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Critics: US media often omit context of Israeli-Palestinian violence

Some chastise news outlets for staying silent on settlements and occupation, others for downplaying Palestinian violence

As violence in Israel and the Palestinian territories returns to the headlines, critics are complaining that many prominent U.S. news outlets often omit or misrepresent contextual information vital to understanding the conflict. And perhaps predictably, partisans on both sides are targeting media coverage for different reasons. 

A common complaint among some critics concerns some major U.S. media outlets’ characterization of neighborhoods and the legal and political context of the Israeli presence in East Jerusalem and the West Bank. “The biggest problem … is total lack of context in reporting in which all of this is taking place,” said Yousef Munayyer, the executive director of the U.S. Campaign to End the Israeli Occupation. He and others point to the frequent omission of references to settlements and the occupation when describing East Jerusalem and the West Bank and of how Palestinians’ daily lives are affected by Israel’s occupation of those territories.

As an example, he and others called out a New York Times article published Monday, in which Pisgat Ze'ev — where two Palestinian teens were shot (one was killed, and one was seriously injured) after stabbing a 13-year-old Jewish boy — was referred to as a “section” and “a Jewish area” of East Jerusalem. Pisgat Ze'ev is an Israeli settlement in East Jerusalem, which, like the rest of the West Bank, is internationally regarded as occupied territory. Israel’s claim to have annexed East Jerusalem after capturing it the war of June 1967 is not recognized by any other countries, including the United States. And all settlement of Israeli civilians in areas occupied since 1967 is deemed by the United Nations Security Council a violation of international law.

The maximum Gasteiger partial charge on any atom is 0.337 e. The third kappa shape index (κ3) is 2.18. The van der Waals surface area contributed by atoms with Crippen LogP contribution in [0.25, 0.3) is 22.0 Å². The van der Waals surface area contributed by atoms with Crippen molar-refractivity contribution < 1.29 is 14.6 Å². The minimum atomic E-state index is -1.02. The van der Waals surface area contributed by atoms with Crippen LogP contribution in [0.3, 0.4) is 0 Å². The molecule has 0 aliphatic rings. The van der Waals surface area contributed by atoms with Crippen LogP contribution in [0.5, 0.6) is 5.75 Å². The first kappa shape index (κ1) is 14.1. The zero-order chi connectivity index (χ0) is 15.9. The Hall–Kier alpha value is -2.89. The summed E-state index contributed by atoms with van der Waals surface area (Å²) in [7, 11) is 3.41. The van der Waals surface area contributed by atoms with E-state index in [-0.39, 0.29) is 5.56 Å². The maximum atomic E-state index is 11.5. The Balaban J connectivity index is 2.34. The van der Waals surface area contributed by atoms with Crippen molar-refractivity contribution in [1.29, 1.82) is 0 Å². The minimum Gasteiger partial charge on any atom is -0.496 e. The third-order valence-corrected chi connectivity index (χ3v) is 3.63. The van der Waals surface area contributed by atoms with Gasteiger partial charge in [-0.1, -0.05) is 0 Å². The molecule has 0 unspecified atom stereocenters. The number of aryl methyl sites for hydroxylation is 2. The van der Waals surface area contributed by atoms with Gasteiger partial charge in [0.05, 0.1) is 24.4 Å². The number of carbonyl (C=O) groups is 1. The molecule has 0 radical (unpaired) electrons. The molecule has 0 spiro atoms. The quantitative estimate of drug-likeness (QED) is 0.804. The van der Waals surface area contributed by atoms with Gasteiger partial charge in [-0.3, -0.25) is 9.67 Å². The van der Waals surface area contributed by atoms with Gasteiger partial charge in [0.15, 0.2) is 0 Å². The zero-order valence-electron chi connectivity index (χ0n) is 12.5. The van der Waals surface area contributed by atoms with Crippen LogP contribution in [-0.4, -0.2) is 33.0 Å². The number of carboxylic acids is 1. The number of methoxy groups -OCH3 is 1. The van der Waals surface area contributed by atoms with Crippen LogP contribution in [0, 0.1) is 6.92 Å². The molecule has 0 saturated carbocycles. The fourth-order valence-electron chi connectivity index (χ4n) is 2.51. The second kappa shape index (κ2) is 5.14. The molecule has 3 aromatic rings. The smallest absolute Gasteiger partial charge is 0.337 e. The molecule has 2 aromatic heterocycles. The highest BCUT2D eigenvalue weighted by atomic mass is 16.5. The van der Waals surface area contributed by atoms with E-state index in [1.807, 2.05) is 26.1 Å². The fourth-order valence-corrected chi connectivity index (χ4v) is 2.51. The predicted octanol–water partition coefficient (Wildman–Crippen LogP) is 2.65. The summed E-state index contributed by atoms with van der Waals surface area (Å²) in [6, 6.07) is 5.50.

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Blogger Phillip Weiss, writing on his Mondoweiss site, pointed out a segment on Monday from NPR’s Morning Edition titled “Wave of violence hits Israel and Palestinian territories,” noting that when referring to incidents in those territories, it failed to draw listeners’ attention to the fact that those territories are occupied. But the current violence is difficult to understand without noting the impact of life under occupation on ordinary Palestinians, who have effectively been ruled for 48 years by a state that denies them any of the rights of citizenship. 

The expansion of settlements has been a major point of contention for Palestinians, because it results in loss of land and an expansion of checkpoints, military outposts and settlement-only roads that break up the continuity of Palestinian territories.